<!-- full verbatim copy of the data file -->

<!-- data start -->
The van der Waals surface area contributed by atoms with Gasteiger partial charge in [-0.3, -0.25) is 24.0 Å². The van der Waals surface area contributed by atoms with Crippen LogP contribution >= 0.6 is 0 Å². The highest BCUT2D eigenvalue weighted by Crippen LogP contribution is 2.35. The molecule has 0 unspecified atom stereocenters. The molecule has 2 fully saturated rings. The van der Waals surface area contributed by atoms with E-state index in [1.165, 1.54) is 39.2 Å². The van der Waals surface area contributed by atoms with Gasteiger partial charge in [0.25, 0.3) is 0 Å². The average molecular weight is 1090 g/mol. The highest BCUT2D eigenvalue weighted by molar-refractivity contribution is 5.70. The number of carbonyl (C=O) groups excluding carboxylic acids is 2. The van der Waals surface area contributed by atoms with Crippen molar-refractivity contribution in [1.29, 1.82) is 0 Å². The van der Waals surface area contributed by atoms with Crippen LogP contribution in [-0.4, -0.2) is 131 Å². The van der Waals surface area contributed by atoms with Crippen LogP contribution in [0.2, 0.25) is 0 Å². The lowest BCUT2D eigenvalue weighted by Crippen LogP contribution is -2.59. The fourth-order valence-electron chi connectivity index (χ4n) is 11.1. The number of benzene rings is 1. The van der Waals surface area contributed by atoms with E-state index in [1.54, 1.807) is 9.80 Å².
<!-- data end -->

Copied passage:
The van der Waals surface area contributed by atoms with Gasteiger partial charge in [-0.3, -0.25) is 24.0 Å². The van der Waals surface area contributed by atoms with Crippen LogP contribution >= 0.6 is 0 Å². The highest BCUT2D eigenvalue weighted by Crippen LogP contribution is 2.35. The molecule has 0 unspecified atom stereocenters. The molecule has 2 fully saturated rings. The van der Waals surface area contributed by atoms with E-state index in [1.165, 1.54) is 39.2 Å². The van der Waals surface area contributed by atoms with Gasteiger partial charge in [0.25, 0.3) is 0 Å². The average molecular weight is 1090 g/mol. The highest BCUT2D eigenvalue weighted by molar-refractivity contribution is 5.70. The number of carbonyl (C=O) groups excluding carboxylic acids is 2. The van der Waals surface area contributed by atoms with Crippen molar-refractivity contribution in [1.29, 1.82) is 0 Å². The van der Waals surface area contributed by atoms with Crippen LogP contribution in [-0.4, -0.2) is 131 Å². The van der Waals surface area contributed by atoms with Crippen LogP contribution in [0.2, 0.25) is 0 Å². The lowest BCUT2D eigenvalue weighted by Crippen LogP contribution is -2.59. The fourth-order valence-electron chi connectivity index (χ4n) is 11.1. The number of benzene rings is 1. The van der Waals surface area contributed by atoms with E-state index in [1.54, 1.807) is 9.80 Å².